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Leveraging Syndromic Surveillance During the San Diego Wildfires, 2003

Jeffrey M. Johnson, L. Hicks, C. McClean, M. Ginsberg
San Diego County Health and Human Services Agency, San Diego, California

Corresponding author: Jeffrey M. Johnson, San Diego County Health and Human Services Agency, Community Epidemiology Division, 1700 Pacific Hwy., MS P511C-A, San Diego, CA 92186. Telephone: 619-531-4945; E-mail: Jeffrey.johnson@sdcounty.ca.gov.

Disclosure of relationship: The contributors of this report have disclosed that they have no financial interest, relationship, affiliation, or other association with any organization that might represent a conflict of interest. In addition, this report does not contain any discussion of unlabeled use of commercial products or products for investigational use.

Abstract

Introduction: On October 25, 2003, one of the largest fires in California history began in San Diego County. Over a period of three days, the air quality deteriorated to unhealthy and hazardous levels, prompting school cancellations and the general public to stay at home. In response to the fires, smoke, and circulating ash, San Diego County Public Health leveraged existing syndromic surveillance capabilities to assess impact on the county's emergency medical system.

Objectives: This surveillance capability was rapidly deployed to assess the impact of the fires on selected types of emergency department visits.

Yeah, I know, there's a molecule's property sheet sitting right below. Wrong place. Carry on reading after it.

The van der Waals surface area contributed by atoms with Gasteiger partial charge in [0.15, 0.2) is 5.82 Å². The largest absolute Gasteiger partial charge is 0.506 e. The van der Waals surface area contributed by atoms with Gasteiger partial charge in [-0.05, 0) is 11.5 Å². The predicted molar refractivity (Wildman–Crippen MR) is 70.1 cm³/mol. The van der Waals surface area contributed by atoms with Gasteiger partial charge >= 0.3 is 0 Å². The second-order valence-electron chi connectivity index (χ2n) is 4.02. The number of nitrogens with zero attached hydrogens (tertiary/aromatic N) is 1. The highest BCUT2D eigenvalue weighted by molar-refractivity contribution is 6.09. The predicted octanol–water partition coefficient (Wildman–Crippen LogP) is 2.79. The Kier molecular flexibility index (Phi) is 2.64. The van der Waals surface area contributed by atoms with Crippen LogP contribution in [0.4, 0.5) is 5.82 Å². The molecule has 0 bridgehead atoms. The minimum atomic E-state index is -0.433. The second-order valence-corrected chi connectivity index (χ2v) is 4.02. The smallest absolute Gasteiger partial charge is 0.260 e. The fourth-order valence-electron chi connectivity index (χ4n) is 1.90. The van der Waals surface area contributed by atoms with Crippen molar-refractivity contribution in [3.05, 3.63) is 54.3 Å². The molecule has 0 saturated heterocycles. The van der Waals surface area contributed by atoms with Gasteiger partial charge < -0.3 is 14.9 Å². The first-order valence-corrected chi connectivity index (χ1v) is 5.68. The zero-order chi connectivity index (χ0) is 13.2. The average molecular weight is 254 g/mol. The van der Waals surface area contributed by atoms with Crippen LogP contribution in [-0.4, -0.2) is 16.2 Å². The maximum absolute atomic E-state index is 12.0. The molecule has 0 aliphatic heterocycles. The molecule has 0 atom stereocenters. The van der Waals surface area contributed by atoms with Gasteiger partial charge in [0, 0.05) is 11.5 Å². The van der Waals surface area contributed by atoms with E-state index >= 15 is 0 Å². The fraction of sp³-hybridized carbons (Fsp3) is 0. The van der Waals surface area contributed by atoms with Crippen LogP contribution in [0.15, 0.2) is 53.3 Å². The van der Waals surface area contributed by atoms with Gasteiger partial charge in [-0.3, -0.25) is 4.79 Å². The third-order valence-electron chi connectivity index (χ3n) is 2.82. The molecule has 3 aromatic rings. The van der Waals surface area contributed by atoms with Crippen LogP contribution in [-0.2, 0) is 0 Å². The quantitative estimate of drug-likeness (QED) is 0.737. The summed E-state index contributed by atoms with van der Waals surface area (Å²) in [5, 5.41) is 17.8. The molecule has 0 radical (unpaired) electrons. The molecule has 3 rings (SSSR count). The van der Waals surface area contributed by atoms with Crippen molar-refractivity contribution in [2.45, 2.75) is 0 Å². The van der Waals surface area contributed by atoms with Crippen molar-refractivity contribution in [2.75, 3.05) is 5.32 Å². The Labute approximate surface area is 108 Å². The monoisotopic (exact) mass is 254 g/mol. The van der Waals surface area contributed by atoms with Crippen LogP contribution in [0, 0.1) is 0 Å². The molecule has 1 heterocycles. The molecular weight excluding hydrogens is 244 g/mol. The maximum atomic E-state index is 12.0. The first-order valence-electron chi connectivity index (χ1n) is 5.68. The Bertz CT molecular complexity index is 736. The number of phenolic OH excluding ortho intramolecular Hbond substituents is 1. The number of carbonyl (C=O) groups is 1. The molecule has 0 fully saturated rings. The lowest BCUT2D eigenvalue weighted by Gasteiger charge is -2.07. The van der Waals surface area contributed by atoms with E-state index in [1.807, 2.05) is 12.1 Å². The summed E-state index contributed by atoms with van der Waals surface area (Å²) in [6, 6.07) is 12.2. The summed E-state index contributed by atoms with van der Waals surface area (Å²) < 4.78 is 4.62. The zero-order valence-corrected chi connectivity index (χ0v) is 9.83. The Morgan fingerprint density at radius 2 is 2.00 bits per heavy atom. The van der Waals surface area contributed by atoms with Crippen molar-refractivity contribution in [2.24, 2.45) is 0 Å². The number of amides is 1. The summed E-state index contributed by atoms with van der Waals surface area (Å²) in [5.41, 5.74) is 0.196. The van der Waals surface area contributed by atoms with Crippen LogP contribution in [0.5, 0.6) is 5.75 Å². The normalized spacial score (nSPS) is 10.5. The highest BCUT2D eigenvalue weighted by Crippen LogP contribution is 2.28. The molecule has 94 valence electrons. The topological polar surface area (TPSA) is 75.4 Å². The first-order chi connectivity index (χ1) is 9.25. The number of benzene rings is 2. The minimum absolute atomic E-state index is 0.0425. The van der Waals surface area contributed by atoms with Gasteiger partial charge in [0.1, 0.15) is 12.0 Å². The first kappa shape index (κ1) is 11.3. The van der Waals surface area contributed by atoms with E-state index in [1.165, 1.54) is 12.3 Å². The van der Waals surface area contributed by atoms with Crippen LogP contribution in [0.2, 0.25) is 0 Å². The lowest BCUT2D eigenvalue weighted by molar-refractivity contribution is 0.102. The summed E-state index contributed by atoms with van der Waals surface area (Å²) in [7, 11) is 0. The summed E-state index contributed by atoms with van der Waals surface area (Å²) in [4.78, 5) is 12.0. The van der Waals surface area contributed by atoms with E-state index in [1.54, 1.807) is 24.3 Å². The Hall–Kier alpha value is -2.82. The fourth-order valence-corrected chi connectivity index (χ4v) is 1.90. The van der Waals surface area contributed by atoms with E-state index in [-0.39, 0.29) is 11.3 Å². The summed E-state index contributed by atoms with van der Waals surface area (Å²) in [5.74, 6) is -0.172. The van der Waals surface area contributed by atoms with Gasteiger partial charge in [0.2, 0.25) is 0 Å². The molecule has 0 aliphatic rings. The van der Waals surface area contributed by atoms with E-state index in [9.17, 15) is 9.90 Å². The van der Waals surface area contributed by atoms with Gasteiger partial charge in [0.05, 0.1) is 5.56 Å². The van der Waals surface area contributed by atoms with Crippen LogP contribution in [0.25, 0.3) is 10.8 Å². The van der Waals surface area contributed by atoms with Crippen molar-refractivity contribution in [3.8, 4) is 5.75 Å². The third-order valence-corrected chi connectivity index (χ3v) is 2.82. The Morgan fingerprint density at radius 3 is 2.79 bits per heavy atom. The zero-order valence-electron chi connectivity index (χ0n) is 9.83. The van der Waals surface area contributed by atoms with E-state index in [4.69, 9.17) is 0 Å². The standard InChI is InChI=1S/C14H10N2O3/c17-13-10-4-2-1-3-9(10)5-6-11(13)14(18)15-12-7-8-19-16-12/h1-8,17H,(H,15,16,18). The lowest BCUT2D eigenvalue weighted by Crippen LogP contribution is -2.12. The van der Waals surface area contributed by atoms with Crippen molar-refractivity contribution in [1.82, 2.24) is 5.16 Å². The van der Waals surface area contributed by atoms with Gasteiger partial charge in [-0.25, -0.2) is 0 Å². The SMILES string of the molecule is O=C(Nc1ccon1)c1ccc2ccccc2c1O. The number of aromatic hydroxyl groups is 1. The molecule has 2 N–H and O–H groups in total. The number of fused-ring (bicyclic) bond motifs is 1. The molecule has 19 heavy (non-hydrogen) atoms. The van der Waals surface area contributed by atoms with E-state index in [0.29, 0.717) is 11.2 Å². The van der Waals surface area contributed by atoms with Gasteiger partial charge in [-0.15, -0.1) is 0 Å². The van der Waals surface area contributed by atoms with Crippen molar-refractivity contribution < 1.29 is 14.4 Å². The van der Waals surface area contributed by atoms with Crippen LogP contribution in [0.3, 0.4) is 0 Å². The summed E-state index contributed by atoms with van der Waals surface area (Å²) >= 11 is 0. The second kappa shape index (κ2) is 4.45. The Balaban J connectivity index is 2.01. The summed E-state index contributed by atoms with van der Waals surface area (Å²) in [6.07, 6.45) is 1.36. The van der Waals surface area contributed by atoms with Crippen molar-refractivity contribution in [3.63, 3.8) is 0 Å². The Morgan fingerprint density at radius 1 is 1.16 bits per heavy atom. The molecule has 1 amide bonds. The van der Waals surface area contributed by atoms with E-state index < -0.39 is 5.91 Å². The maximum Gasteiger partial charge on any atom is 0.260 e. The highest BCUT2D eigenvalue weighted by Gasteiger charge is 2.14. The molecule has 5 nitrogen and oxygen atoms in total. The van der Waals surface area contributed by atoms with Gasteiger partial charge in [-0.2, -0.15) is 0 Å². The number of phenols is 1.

Methods: In response to the fire, two existing syndromic surveillance data sources were monitored: prehospital paramedic transport chief-complaint data and local over-the-counter (OTC) medication sales data acquired from the National Retail Data Monitor system. In addition, 15 emergency departments reported syndromic surveillance information including asthma, bronchitis, emphysema, or other respiratory symptoms with no fever, eye irritation, smoke inhalation, burns, chest pain, and diarrhea. Daily air-quality data was also acquired. The analytic methods included time-series and process-control charts (e.g., P-Chart, U-Chart, CUSUM, and EWMA).

Results: Information on 31,321 emergency department visits, 8,625 prehospital transports, and OTC data were analyzed. Respiratory indicators demonstrated substantial increases during the days of greatest fire burn and unhealthy air quality, with postfire levels approaching prefire levels when air quality improved. A marked increase in smoke inhalation and eye irritation visits was also observed. No noticeable increase was noted among visits for chest pain or diarrhea. The total number of emergency department visits initially declined during the fire period, which corresponded to the days that students and employees were asked to remain at home. Air quality in San Diego deteriorated substantially during the fires concurrent with substantial increases in asthma- related emergency department visits and increases in local OTC sales of bronchial remedies, cold/cough syrup, and nasal products.

Conclusion: Existing syndromic surveillance capabilities were used to monitor the immediate impact of the wildfires in San Diego County. These results demonstrated a real impact on selected medical services. Certain fire-related outcomes were expected, especially related to asthma and other respiratory health outcomes and increased sales of selected OTC products. In retrospect, this disaster served as an "outbreak," validating the importance of syndromic surveillance as a dual-use tool and highlighting the need for system flexibility. Syndromic surveillance is a useful tool during a natural disaster, assisting future disaster preparations and generating hypotheses for long-term follow-up studies.

Use of trade names and commercial sources is for identification only and does not imply endorsement by the U.S. Department of Health and Human Services.


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Date last reviewed: 8/5/2005

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